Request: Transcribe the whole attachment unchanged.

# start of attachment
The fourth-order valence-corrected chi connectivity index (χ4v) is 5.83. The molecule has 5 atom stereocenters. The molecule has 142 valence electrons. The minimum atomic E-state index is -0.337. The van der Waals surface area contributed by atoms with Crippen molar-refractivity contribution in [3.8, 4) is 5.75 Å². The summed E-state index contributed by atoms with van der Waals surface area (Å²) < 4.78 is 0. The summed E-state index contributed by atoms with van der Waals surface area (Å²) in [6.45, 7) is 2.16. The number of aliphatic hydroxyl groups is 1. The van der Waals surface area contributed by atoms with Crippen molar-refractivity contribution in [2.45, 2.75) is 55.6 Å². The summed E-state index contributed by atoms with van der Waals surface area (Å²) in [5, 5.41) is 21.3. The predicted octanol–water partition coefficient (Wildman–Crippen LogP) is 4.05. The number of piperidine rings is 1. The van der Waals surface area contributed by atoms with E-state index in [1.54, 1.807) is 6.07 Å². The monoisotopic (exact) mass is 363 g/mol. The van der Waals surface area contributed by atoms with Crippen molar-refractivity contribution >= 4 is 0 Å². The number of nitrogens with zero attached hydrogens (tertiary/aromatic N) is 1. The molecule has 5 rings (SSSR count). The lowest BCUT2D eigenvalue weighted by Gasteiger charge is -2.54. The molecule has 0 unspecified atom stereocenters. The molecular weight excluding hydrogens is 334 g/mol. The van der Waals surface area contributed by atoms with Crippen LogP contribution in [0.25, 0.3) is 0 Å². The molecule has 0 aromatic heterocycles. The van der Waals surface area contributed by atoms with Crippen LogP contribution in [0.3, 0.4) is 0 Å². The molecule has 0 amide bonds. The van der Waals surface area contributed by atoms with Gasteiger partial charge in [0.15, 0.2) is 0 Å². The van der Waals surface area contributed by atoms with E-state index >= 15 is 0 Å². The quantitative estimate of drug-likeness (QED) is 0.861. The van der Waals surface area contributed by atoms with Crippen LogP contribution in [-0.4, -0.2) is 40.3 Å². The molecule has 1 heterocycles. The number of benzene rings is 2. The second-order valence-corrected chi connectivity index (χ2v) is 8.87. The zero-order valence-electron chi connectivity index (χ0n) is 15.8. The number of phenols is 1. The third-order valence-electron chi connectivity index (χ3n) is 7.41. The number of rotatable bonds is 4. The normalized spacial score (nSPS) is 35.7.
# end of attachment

The fourth-order valence-corrected chi connectivity index (χ4v) is 5.83. The molecule has 5 atom stereocenters. The molecule has 142 valence electrons. The minimum atomic E-state index is -0.337. The van der Waals surface area contributed by atoms with Crippen molar-refractivity contribution in [3.8, 4) is 5.75 Å². The summed E-state index contributed by atoms with van der Waals surface area (Å²) < 4.78 is 0. The summed E-state index contributed by atoms with van der Waals surface area (Å²) in [6.45, 7) is 2.16. The number of aliphatic hydroxyl groups is 1. The van der Waals surface area contributed by atoms with Crippen molar-refractivity contribution in [2.45, 2.75) is 55.6 Å². The summed E-state index contributed by atoms with van der Waals surface area (Å²) in [5, 5.41) is 21.3. The predicted octanol–water partition coefficient (Wildman–Crippen LogP) is 4.05. The number of piperidine rings is 1. The van der Waals surface area contributed by atoms with E-state index in [1.54, 1.807) is 6.07 Å². The monoisotopic (exact) mass is 363 g/mol. The van der Waals surface area contributed by atoms with Crippen molar-refractivity contribution >= 4 is 0 Å². The number of nitrogens with zero attached hydrogens (tertiary/aromatic N) is 1. The molecule has 5 rings (SSSR count). The lowest BCUT2D eigenvalue weighted by Gasteiger charge is -2.54. The molecule has 0 unspecified atom stereocenters. The molecular weight excluding hydrogens is 334 g/mol. The van der Waals surface area contributed by atoms with Crippen LogP contribution in [0.25, 0.3) is 0 Å². The molecule has 0 aromatic heterocycles. The van der Waals surface area contributed by atoms with Crippen LogP contribution in [0.3, 0.4) is 0 Å². The molecule has 0 amide bonds. The van der Waals surface area contributed by atoms with Gasteiger partial charge in [0.15, 0.2) is 0 Å². The van der Waals surface area contributed by atoms with E-state index >= 15 is 0 Å². The quantitative estimate of drug-likeness (QED) is 0.861. The van der Waals surface area contributed by atoms with Crippen LogP contribution in [-0.4, -0.2) is 40.3 Å². The molecule has 1 heterocycles. The number of benzene rings is 2. The second-order valence-corrected chi connectivity index (χ2v) is 8.87. The zero-order valence-electron chi connectivity index (χ0n) is 15.8. The number of phenols is 1. The third-order valence-electron chi connectivity index (χ3n) is 7.41. The number of rotatable bonds is 4. The normalized spacial score (nSPS) is 35.7.